The High Line, New York, New York
Elevated 30 feet above the ground, the High Line is an elevated railroad reclaimed as an extraordinary public space that spans over twenty-three city blocks on Manhattan’s West side, connecting and interacting with 3 distinctive neighborhoods: the Meatpacking District, West Chelsea, and Hell’s Kitchen/Hudson Yards. It was built in the 1930’s as part of the West Side Improvement Project to lift freight traffic in the air, removing dangerous trains from the streets below. Left unused since 1980, the line was considered an eyesore in the neighborhood and was under threat of demolition. During that time an opportunistic landscape began to grow, capturing the imagination of a few New Yorkers and triggering the idea for its conversion into a park. In 1999, the Friends of the High Line formed with the mission to save the High Line and transform it into an extraordinary public park. The High Line Park is now built, owned by the City of New York, and maintained and operated by Friends of the High Line. In ten short years what was seen as a liability is now a reality, embraced as an icon and defining feature in New York City.
Our position has always been to respect the innate character of the High Line itself; to capitalize on what is already there and to "grow" something new out of something old. The intent was not to overdesign the park with elaborate interventions, but rather intensify the existing context and design it as an immersive experience, episodic walk and surreal journey in the City. The High Line’s relationship to the City is what makes it so powerful and unique. It is a consistent line through a varied city landscape. The mix of building types and how they meet the High Line, along with the intimate choreography of the pathways directed towards views of the river, neighborhood and iconic city monuments is an authentic New York experience and part of what makes it so appealing. In contrast to being envisioned primarily as an ‘escape’ from the City, the High Line design uses the City for inspiration and exchange. The High Line’s past as a working railroad and abandoned landscape inspired the design, reflected through the use of industrial materials; the selection and arrangement of grasses and perennials to further define a wild and dynamic landscape; the integration of original railroad artifacts; and the exposure of the existing structure at features and access points. When observed in the context of the park, these features allow for a fresh interpretation of the site.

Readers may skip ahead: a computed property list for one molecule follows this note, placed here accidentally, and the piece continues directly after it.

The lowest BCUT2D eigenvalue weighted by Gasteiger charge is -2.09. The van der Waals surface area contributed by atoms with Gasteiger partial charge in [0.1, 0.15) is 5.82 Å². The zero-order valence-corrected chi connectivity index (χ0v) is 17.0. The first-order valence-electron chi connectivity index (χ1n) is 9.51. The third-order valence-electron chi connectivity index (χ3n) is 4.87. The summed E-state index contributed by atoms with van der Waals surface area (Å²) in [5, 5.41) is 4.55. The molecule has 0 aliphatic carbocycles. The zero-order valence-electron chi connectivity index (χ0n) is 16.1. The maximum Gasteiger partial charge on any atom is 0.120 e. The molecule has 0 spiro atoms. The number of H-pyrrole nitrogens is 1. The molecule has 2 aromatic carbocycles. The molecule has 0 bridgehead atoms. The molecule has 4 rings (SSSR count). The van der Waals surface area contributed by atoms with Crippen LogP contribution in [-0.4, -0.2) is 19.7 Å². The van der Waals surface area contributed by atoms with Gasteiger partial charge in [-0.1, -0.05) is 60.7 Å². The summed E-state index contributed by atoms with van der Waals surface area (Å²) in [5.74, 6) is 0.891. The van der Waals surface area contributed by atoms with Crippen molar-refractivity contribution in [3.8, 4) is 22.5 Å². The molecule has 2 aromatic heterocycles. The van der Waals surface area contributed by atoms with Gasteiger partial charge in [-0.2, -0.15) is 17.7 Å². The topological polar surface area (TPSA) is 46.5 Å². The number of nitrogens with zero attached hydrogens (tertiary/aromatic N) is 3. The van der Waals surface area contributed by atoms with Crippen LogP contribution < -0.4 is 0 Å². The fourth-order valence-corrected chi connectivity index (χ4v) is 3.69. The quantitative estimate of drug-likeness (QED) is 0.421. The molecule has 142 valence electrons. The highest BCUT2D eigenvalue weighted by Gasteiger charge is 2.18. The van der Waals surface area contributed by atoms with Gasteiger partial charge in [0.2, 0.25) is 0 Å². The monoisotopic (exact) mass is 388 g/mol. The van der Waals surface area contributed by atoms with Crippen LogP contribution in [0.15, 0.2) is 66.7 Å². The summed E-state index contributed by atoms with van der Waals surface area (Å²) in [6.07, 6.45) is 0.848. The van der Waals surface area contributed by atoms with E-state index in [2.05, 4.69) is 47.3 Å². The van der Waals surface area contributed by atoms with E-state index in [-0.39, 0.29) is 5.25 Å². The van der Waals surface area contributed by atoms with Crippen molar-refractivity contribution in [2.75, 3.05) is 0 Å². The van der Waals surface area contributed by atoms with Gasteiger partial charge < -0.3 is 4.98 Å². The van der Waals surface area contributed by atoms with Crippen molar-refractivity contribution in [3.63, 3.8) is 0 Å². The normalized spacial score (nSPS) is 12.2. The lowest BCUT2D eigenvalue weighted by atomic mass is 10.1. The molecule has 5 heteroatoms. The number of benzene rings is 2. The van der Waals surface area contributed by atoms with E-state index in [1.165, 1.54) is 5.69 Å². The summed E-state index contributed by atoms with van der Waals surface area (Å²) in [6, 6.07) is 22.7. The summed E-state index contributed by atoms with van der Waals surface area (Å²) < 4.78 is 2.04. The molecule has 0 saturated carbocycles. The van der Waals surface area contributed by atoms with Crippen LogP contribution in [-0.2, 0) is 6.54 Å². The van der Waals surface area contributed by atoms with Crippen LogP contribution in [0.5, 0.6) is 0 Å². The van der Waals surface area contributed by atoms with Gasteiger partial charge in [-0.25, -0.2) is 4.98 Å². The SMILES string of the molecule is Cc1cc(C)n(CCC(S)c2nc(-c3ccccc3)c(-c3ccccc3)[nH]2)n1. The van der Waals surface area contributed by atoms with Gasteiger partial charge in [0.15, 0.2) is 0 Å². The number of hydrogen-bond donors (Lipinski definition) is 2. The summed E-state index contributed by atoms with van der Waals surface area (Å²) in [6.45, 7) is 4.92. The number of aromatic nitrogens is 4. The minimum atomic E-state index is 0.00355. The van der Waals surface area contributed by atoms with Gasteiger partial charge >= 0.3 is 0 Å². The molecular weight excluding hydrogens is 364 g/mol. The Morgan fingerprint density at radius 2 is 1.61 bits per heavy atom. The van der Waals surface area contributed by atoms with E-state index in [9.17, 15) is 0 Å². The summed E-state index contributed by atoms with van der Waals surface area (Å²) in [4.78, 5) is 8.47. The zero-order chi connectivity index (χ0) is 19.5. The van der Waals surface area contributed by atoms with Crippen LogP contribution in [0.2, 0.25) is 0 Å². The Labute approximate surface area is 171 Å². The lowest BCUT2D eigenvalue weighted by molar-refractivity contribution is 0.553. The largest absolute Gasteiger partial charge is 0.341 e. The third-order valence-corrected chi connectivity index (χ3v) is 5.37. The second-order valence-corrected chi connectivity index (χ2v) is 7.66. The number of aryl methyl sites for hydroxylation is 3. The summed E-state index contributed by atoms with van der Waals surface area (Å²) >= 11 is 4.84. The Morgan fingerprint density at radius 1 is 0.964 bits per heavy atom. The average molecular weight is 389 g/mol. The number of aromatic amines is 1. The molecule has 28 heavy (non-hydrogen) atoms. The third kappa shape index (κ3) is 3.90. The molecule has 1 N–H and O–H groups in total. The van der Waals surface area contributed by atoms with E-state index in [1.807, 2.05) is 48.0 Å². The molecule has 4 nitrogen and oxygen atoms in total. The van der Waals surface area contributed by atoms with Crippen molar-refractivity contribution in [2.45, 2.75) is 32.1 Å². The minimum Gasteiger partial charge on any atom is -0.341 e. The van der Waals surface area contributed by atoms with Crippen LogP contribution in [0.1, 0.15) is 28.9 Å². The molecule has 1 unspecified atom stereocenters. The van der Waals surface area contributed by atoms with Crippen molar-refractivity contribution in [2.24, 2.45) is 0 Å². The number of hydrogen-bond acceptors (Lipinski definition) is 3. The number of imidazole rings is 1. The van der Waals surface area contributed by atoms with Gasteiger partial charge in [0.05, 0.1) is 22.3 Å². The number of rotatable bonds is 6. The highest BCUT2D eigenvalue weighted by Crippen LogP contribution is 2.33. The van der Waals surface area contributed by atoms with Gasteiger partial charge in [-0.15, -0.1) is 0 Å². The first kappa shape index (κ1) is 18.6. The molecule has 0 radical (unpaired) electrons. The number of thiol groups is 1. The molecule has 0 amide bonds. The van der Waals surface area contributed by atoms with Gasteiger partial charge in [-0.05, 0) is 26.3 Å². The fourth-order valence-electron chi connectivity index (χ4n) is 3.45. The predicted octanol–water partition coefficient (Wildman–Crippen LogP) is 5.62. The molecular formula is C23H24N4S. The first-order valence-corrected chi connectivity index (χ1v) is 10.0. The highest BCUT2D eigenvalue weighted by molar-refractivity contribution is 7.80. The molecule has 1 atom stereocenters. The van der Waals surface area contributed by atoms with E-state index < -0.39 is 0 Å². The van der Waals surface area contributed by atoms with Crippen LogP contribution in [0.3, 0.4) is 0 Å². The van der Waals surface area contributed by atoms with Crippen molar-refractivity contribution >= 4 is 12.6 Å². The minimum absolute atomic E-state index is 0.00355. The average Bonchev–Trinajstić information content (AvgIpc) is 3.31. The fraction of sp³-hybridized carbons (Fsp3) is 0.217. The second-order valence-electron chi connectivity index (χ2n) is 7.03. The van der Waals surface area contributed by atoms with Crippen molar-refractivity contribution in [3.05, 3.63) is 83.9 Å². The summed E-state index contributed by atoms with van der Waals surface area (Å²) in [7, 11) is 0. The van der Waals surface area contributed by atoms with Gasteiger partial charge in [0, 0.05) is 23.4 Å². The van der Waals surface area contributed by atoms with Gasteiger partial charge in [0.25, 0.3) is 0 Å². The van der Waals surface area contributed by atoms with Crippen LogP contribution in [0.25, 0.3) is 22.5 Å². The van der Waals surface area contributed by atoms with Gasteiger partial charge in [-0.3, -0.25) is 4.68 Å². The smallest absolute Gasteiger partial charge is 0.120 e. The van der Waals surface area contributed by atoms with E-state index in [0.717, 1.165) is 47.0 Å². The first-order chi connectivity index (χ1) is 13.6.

The High Line is a precedent urban park that transforms 1.5 miles of infrastructure into parkland as a new model for the ‘greening’ of the urban environment. As an ambitious urban reclamation project, the High Line’s very essence is born out of the desire to preserve and recycle with a holistic approach to sustainably. Politically as a testament to community activism, saved by two neighborhood residents; Ecologically as a 6-acre green roof in the middle of the city; Historically as a retrofit project, transforming an abandoned rail line into a new public space; Socially as both a neighborhood and world-class park, where tourists and the community come together; and Economically as an entrepreneurial effort that has demonstrated the ability of public spaces to attract businesses and stimulate local economic growth.
Recognized as an icon for innovative and sustainable design, the High Line reduces the heat island effect and creates significant habitat including over 300 plant species. Green-roof technologies and open-jointed pavement enhance water retention, drainage and aeration and minimize irrigation requirements. Recycled materials are promoted including reclaimed wood, recycled steel and local aggregate for precast concrete. The park uses energy-efficient LED lighting, promotes local and sustainably grown food and hosts a variety of free and low-cost community programs.
Impact and Inspiration:
Recognized as a significant contributor in the revitalization of Manhattan’s West Side, the High Line has become a defining feature in its neighborhood, a powerful catalyst for investment and a much-loved destination. The combination of the 2005 City rezoning and the success of the park have helped to create one of the fastest growing and most vibrant neighborhoods in NYC. Since 2006, new building permits around the High Line doubled and at least 29 major development projects have been initiated accounting for more than $2 billion in private investment. The High Line is visited and loved by millions of people each year who use and make the park their own. Total visitation has exceeded expectation with 4,454,217 visitors in 2012, making the High Line the second largest attraction in New York City, just behind the Metropolitan Museum of Art, with greater visitation than the Statue of Liberty and the Museum of Modern Art.
The High Line is widely recognized as a huge success and points to the real value in creating dramatically new and fresh public spaces in the City. In this project, preservation and innovation come together through the adaptive reuse of the existing structure as a new, compelling, one-of-a kind recreational amenity and public promenade. The design of the park is iconic and specific to its place. This authenticity has generated a loyal group of supporters and devoted fans and has inspired other cities to consider the reuse and reclamation of their own underutilized infrastructure.
|Tipologia||Parcs urbans i metropolitans|
|Promotor||Friends of The High Line and the City of New York|
|Localització||New York, New York, Estats Units d'Amèrica|